Dr. John Rae by Stephen Pearce, 1858. - HBCA P-204

Dr. John Rae by Stephen Pearce, 1858.
HBCA P-204

One reason Hudson's Bay Company was granted its Charter was in order to explore the uncharted continent and help find the elusive Northwest Passage that would provide quicker access to China's riches.

Most of the explorers sent on the quest to find the Northwest Passage were sent by the British Royal Navy. HBC was more interested in doing business than sending people out exploring. Nonetheless, when pressured by the British government, it periodically did so. Dr. John Rae was the last of the explorers sent by the Company to chart northern lands.

John Rae was born in the Orkney Islands near Stromness, where the HBC ships stopped to draw fresh water and load up final supplies and crew before the long transatlantic journey. Having watched two of his older brothers join HBC and travel overseas, the draw was too much to resist: he joined HBC as a ship's doctor a mere 2 months after obtaining his medical certification. In 1833 he set sail for Hudson Bay; it would be another 14 years before he returned to Scotland.

Dr. Rae first served as the medical officer at Moose Factory, located on an island at the mouth of the Moose River, often visiting the surrounding First Nations who needed his help. Immediately upon his arrival, he was deemed one of the best hunters around, and after only a few years, the best snowshoer on the continent. Moreover, the cold did not seem to touch him. Unlike most of his contemporaries, Rae kept an open mind towards the various native cultures he encountered. As a result he adopted many of their habits in terms of clothing and travelling, each time improving his knowledge and well-being. In hindsight, he was a born Arctic explorer, seizing every opportunity and adapting every situation to his best advantage.

His qualities did not escape then Governor George Simpson, who visited Moose Factory on several occasions in the 10 years when John Rae was its doctor (Simpson even lost a race to Rae. The doctor had challenged Simpson to a race on water. Rae bet that a sailboat of his design could circle the island faster than Simpson's canoe manned by his best voyageurs). Rae spent the winter of 1844 with Simpson in Montreal and visiting some relatives in Hamilton. Upon his return to Moose Factory, Rae received a letter from Simpson promoting him in charge of the whole District. In a private missive, moreover, Simpson recognized that Rae was the most able Company man to undertake a survey of the Arctic coast of Rupert's Land.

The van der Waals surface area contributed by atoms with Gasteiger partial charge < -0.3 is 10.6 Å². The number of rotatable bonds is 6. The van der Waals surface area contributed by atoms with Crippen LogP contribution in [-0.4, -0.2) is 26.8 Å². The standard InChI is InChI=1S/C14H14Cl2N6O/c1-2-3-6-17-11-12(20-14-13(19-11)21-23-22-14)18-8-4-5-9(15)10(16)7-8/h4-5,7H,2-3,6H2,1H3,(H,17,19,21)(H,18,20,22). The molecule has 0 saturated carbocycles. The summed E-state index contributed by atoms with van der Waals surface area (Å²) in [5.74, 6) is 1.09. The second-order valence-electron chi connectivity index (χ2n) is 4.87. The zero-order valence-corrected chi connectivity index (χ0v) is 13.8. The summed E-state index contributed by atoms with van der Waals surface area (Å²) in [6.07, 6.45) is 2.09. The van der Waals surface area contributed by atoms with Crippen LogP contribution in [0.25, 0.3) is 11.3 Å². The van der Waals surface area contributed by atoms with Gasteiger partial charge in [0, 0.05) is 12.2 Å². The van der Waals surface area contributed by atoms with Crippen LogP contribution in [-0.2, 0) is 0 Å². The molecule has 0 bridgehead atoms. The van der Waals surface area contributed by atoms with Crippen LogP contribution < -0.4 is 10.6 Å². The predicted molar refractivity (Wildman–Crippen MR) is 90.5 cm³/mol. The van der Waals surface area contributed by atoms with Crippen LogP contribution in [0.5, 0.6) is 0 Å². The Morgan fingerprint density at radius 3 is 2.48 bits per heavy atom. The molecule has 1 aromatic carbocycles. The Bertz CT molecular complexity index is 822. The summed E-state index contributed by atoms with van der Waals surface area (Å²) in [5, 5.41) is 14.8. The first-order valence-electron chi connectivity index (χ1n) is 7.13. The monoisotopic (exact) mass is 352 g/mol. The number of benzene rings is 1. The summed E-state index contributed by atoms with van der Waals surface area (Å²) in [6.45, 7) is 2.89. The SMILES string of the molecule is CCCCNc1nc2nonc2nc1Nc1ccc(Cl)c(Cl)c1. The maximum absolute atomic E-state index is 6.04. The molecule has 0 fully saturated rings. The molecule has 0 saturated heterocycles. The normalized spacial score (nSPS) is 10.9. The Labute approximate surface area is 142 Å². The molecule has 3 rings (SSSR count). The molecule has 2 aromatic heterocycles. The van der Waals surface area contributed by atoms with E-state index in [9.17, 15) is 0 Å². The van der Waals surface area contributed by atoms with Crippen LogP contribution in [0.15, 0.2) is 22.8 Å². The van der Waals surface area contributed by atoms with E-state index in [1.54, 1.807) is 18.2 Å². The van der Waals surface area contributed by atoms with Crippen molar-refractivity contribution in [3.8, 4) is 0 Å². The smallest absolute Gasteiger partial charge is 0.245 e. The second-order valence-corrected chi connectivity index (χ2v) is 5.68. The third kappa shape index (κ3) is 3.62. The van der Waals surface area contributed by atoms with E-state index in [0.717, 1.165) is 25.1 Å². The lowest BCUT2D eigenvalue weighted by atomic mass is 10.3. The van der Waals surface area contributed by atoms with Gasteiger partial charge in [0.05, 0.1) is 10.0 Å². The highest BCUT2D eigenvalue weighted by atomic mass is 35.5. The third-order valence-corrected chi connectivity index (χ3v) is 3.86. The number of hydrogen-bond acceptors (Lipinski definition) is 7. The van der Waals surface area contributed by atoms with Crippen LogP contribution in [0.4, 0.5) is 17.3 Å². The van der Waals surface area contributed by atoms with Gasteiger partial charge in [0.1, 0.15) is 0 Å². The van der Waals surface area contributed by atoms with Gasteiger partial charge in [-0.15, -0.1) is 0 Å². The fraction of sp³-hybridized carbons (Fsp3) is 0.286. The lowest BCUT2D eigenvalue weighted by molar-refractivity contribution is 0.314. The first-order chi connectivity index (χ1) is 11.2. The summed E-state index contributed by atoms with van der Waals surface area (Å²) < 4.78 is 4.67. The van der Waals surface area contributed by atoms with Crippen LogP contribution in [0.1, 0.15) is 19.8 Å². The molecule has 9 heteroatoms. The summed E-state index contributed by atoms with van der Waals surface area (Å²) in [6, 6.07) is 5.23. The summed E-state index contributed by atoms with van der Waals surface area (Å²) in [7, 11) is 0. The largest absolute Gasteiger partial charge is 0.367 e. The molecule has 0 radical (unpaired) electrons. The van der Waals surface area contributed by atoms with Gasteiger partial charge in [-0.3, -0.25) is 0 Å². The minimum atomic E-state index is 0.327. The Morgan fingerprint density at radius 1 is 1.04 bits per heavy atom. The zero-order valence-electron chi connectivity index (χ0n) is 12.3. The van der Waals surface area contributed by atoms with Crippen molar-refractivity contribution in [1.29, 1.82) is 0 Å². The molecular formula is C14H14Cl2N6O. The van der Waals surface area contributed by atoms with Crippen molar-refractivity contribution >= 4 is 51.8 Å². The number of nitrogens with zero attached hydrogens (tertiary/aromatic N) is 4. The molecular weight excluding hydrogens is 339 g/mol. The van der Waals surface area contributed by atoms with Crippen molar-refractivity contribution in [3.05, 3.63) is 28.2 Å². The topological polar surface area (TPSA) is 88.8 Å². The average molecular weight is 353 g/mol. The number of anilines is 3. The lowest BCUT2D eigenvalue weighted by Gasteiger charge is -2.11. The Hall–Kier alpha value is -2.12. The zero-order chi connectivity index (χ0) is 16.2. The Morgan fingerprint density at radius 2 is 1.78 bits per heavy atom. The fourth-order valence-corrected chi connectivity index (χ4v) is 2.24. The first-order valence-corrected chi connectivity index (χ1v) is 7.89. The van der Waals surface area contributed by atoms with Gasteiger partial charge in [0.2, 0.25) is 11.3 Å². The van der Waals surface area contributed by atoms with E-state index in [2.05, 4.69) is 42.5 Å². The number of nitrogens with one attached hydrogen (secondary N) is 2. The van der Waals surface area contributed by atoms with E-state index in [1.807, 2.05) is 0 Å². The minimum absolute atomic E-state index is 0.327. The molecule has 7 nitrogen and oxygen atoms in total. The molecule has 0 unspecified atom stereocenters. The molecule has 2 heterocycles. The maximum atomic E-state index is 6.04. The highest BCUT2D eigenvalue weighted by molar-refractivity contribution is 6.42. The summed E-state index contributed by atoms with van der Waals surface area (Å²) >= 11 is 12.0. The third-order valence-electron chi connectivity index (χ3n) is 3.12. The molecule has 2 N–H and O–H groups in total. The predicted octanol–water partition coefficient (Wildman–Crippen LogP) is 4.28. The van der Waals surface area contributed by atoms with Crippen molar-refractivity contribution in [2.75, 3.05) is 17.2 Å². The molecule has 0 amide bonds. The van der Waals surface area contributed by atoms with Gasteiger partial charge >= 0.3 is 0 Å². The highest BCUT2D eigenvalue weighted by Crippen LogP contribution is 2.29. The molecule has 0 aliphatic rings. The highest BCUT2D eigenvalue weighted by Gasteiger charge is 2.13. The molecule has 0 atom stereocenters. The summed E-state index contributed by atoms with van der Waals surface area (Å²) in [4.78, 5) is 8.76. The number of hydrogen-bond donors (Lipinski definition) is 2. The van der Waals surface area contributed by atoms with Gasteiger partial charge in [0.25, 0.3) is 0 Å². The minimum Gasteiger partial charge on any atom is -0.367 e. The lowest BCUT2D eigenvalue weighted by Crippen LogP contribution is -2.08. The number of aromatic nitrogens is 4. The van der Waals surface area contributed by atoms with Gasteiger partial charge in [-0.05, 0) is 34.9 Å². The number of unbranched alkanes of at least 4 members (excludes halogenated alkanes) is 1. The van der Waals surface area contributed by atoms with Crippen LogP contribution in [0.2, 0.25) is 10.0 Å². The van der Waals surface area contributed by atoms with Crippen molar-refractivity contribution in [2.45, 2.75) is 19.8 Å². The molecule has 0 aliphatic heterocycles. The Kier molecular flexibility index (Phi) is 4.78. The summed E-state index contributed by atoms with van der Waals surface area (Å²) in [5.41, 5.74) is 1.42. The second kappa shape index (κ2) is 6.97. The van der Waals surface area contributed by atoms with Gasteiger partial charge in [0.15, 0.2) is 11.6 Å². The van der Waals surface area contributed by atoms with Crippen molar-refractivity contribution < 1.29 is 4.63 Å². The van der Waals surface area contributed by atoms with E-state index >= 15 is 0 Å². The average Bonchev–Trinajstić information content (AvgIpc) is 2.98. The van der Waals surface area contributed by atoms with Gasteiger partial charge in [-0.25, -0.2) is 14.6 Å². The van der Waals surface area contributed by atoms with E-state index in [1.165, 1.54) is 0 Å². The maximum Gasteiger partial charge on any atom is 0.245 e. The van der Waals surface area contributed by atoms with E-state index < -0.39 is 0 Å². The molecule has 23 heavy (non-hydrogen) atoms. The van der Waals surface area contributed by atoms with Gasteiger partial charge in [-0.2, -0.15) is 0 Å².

Dr. John Rae at Repulse Bay, 1846 by Charles Fraser Comfort, 1932

Dr. Rae meets Eskimos/ Discovery of Franklin Expedition Relics by Charles Comfort, 1949

In the fall of 1846 John Rae set out to do what no other European had successfully done before: to winter in the Arctic without any provisions other than what his hunting and fishing skills could provide. Over the next ten years, Rae undertook four different expeditions in the Arctic. Chief among his accomplishments are the discovery of the last, missing link in the mapping of the Northwest Passage - which he managed by walking 1,000 km (650 miles) of unknown Arctic coast - and, at long last in 1854, learning the fate of the Franklin Expedition, lost in 1847.

Rae determined the fate of the Franklin expedition through intense questioning of Inuit hunters. He acquired from them physical remains of the expedition, such as spoons and buttons (depicted in this painting by Charles Comfort), and cross-examined them for two months to ensure the accuracy of his findings. He then had to make a tough choice that would haunt him the rest of his life. Winter was near, and although he could have made it to where the survivors had camped until their deaths, doing so would have meant spending another winter in the Arctic. On the other hand, there were already numerous ships looking for traces of the Franklin Expedition, all in the wrong corner of the Arctic. Knowing the dangers that he, his party, and all these unsuspecting sailors would face, he decided to travel to England as quickly as possible to communicate the grim news to Lady Franklin and the British public.

Thanks to Lady Franklin and her powerful lobby, John Rae has been negatively portrayed as an opportunist who relied on the testimony of the Inuit who couldn't be trusted, preferring to rush back to England for a reward (which he did not even know existed) rather than travelling further to verify his findings. Even 150 years after the fact, when the values and the influence of Lady Franklin and her friends has long vanished, it is not hard to find this assertion repeated - one which ignores the facts and instead perpetuates hearsay. It is also the chief reason that Rae and his accomplishments are so little known today.